13 results match your criteria Snake Envenomation Rattle

  • Page 1 of 1

Australian elapid snake envenomation in cats: Clinical priorities and approach.

J Feline Med Surg 2017 Nov;19(11):1131-1147

Centre for Animal Referral and Emergency, Melbourne, Australia.

Practical relevance: No fewer than 140 species of terrestrial snakes reside in Australia, 92 of which possess venom glands. With the exception of the brown tree snake, the venom-producing snakes belong to the family Elapidae. The venom of a number of elapid species is more toxic than that of the Indian cobra and eastern diamondback rattle snake, which has earned Australia its reputation for being home to the world's most venomous snakes. Read More

View Article and Full-Text PDF
November 2017

Injuries caused by venomous animals and folk medicine in farmers from Cuité, State of Paraiba, Northeast of Brazil.

Rev Bras Epidemiol 2013 Sep;16(3):633-43

Department of Systematics and Ecology, Universidade Federal da Paraiba, Joao Pessoa, PB, Brazil.

Injuries caused by venomous animals reported by the agricultural workers from the municipality of Cuité, Curimataú region of Paraiba State, Northeast of Brazil, and the practices of folk medicine which they use to treat these cases were studied in this work from June to August 2010. The farmers studied aged from 11 to 90 years. The number of people who reported cases of injury by these animals in their families was high (89. Read More

View Article and Full-Text PDF
September 2013

Snake envenomation causing distant tracheal myonecrosis.

Case Rep Pulmonol 2013 5;2013:364195. Epub 2013 Sep 5.

University of California, Berkeley, CA 94704, USA.

Snakebites are often believed to be poisonous. However, this is not always the case. In fact, each bite differs from snake to snake, depending on if the snake is poisonous and if there is envenomation. Read More

View Article and Full-Text PDF
October 2013

Snake, rattle, and roll.

J Miss State Med Assoc 2013 Mar;54(3):64-5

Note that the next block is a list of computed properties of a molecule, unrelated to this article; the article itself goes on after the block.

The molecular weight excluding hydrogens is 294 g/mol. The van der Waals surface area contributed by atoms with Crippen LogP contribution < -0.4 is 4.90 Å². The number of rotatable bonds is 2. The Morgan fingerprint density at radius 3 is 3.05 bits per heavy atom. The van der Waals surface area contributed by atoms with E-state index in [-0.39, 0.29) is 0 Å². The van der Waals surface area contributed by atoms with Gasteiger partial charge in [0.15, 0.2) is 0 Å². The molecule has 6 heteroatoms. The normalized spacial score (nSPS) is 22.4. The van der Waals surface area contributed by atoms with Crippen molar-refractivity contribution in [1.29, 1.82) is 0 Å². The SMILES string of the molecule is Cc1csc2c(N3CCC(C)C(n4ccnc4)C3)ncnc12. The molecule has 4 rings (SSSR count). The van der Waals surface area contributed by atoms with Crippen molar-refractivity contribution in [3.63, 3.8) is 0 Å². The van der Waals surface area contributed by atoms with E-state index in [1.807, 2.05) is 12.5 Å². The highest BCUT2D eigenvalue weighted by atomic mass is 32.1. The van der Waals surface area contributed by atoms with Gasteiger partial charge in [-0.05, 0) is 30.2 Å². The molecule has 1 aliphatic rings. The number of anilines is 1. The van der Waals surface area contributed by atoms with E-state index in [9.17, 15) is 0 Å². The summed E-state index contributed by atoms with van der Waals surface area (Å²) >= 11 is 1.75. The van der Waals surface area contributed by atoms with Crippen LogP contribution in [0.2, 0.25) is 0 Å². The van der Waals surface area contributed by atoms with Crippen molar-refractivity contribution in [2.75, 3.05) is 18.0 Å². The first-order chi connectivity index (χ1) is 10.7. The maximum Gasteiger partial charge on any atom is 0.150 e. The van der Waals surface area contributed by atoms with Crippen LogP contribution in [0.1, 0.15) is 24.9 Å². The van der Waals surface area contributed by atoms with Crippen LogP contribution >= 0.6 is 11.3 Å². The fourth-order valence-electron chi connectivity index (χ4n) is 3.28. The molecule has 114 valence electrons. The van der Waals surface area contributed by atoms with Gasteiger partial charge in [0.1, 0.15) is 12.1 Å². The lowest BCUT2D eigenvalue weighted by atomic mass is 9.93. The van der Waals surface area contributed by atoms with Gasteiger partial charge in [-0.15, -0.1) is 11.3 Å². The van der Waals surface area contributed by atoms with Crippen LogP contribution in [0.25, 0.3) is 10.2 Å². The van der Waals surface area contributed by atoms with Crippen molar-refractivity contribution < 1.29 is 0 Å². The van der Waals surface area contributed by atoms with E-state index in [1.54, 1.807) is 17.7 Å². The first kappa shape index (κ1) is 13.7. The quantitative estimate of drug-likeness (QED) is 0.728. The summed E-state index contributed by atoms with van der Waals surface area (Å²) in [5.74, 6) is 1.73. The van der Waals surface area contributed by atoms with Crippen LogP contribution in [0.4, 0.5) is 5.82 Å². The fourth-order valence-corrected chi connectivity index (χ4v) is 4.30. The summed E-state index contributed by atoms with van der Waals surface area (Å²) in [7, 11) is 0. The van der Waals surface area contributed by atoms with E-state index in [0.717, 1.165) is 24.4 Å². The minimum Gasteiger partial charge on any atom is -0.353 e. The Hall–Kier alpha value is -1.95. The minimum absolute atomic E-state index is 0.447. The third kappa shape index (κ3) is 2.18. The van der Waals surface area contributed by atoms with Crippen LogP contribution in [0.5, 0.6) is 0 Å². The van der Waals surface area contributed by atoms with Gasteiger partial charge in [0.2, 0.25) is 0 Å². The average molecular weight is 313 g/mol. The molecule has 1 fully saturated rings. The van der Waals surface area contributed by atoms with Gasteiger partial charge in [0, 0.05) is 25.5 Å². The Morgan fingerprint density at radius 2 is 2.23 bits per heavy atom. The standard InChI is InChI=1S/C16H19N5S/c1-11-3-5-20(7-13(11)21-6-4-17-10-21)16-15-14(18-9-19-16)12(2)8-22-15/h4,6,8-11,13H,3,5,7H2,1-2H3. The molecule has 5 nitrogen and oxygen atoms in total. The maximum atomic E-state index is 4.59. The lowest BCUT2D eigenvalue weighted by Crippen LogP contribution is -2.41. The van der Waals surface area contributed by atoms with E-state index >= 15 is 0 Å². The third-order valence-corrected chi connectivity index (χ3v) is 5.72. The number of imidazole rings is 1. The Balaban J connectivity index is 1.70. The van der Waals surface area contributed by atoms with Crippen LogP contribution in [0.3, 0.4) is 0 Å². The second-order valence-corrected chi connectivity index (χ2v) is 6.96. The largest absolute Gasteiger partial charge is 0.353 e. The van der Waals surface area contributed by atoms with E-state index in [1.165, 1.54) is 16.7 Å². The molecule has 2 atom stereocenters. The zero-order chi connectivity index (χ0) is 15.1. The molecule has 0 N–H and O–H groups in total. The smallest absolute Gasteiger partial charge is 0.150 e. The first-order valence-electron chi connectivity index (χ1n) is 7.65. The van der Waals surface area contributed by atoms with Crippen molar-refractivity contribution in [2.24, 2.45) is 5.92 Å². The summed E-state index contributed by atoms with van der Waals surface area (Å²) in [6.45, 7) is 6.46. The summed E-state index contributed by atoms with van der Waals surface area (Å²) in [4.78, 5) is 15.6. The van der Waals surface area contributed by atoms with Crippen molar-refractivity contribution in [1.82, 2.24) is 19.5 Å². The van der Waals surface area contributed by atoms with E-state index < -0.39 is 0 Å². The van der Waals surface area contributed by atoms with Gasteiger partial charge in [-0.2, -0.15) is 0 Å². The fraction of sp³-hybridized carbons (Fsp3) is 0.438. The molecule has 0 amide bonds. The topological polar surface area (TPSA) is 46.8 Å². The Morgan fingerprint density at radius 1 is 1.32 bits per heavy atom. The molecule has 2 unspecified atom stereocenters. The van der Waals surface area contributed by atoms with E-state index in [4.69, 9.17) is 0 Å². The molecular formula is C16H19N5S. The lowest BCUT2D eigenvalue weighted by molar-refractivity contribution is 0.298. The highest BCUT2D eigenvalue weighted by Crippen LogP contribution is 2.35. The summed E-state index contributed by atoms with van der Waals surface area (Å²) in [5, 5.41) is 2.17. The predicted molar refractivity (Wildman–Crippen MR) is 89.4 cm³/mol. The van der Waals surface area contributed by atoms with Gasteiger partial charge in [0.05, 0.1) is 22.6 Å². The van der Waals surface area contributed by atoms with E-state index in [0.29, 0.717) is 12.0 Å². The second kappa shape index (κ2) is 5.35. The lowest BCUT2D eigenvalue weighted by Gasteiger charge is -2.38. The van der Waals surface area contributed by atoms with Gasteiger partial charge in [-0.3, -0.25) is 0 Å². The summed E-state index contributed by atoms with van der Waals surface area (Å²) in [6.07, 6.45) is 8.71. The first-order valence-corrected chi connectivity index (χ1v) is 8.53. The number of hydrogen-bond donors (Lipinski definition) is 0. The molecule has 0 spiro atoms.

Singing River Health System Outpatient Family Practice, 2819 Denny Avenue, Pascagoula, MS 39581, USA.

View Article and Full-Text PDF

Reality bites: a case of severe rattlesnake envenomation.

J Intensive Care Med 2013 Sep-Oct;28(5):314-9. Epub 2012 May 15.

Department Fellow of Internal Medicine, Cedars Sinai Medical Center, Los Angeles, CA, USA.

Rattlesnake venoms can cause a wide range of adverse human health effects. However, with the availability of modern antivenin, toxicity can generally be minimized and controlled. We present a rare case of rattlesnake envenomation resulting in severe systemic effects and syndrome relapse. Read More

View Article and Full-Text PDF

Epidemiology and hospital course of rattlesnake envenomations cared for at a tertiary referral center in Central Arizona.

Acad Emerg Med 2001 Feb;8(2):177-82

Department of Medical Toxicology, Good Samaritan Regional Medical Center, Phoenix, AZ, USA.

Objective: To describe the demographics and primary inpatient treatment of victims of rattle-snake bites (RSBs) referred to a teritiary referral poison treatment center in central Arizona, and to compare the frequency of local tissue complications and hematologic toxicity during hospitalization in children with those for adults.

Methods: This was a chart review of patients diagnosed as having RSB by a toxicology service between July 1994 and April 2000. Data collected included: age, sex, date, bite location, time to and length of hospitalization, time to and amount of antivenin, serial hematologic studies, and inpatient complications. Read More

View Article and Full-Text PDF
February 2001

Rattlesnake venom poisoning in horses: 32 cases (1973-1993).

J Am Vet Med Assoc 1996 Jun;208(11):1866-71

Department of Clinical Sciences, College of Veterinary Medicine and Biomedical Sciences, Colorado State University, Fort Collins 80523, USA.

Objective: To determine the clinical manifestations, morbidity, mortality, and treatment methods for rattlesnake venom poisoning in horses.

Design: Retrospective analysis of medical records.

Animals: 27 horses with acute venom poisoning attributable to prairie rattlesnakes, and 5 with chronic problems subsequent to a rattlesnake bite. Read More

View Article and Full-Text PDF

Snakebite in the tarheel state. Guidelines for first aid, stabilization, and evacuation.

N C Med J 1992 Apr;53(4):141-6

Division of Orthopaedic Surgery, Duke University Medical Center, Durham 27710.

Snakebite is relatively common in North Carolina. The Copperhead is the most common offender, though we have representatives of all three genera of the Pit Viper family in addition to the Coral Snake. Pit Vipers are identified by the characteristic triangular head, elliptical eyes, well-developed fangs, and with the Rattlesnakes, a tail rattle. Read More

View Article and Full-Text PDF
  • Page 1 of 1